For parody cases, a BALANCING test that is more useful than the Polaroid test was established by Cliffs Notes v. Bantam Doubleday Dell Publishing Group, 886 F.2d 490 (2nd Cir. 1989). The court held that Bantam's production of Spy Notes, which was a parody of Cliffs Notes study guides, was not a violation of the Lanham Act because Bantam clearly conveyed in advertising that Spy Notes was a parody. Therefore, there was no confusion. As a result, the balancing test used by the court in Cliffs Notes requires that "a parody must convey two simultaneous—and contradictory—messages: that it is the original, but also that it is not the original and is instead a parody." If a parody does not have both messages, it is likely to confuse the consumers.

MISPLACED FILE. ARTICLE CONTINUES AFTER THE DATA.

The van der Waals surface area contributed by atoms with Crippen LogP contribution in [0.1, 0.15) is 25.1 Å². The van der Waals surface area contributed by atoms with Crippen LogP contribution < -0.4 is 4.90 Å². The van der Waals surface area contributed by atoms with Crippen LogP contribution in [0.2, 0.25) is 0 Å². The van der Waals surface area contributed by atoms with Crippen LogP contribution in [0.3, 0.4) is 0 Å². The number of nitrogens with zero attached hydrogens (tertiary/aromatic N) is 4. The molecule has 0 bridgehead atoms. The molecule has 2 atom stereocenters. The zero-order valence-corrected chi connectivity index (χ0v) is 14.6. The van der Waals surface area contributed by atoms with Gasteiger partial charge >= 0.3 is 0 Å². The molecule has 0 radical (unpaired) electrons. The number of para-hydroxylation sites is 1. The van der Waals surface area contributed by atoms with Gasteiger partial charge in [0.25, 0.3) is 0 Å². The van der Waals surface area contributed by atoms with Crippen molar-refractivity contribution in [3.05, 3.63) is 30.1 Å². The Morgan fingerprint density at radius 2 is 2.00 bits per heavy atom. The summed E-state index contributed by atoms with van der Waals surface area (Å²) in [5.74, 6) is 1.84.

Another claim involving parody is the 1995 case of Hormel Foods Corp. v. Jim Henson Productions, 73 F.3d 497 (2nd Cir. 1996). In this case, Hormel brought Jim Henson Productions to court for trademark infringement and false advertising under the Lanham Act. At the time the case was initiated, Henson was producing the movie Muppet Treasure Island with a new character: an exotic wild boar named Spa'am. Henson's intention was to make the audience laugh at the intended parody between the Muppet's wild boar and Hormel's tame luncheon meat.
Hormel's claims of false advertising and trademark infringement under the Lanham Act and its common-law claims of trademark dilution and deceptive practices were all denied by the court for several reasons, the main one being that Henson had clearly, in all his advertising, identified Spa'am as a character from a Muppet motion picture. This usage was not confusing under the Polaroid test and therefore was not a solid basis for a false advertising or trademark infringement claim. Henson's usage also satisfied the balancing test requirements set up by Cliffs Notes.
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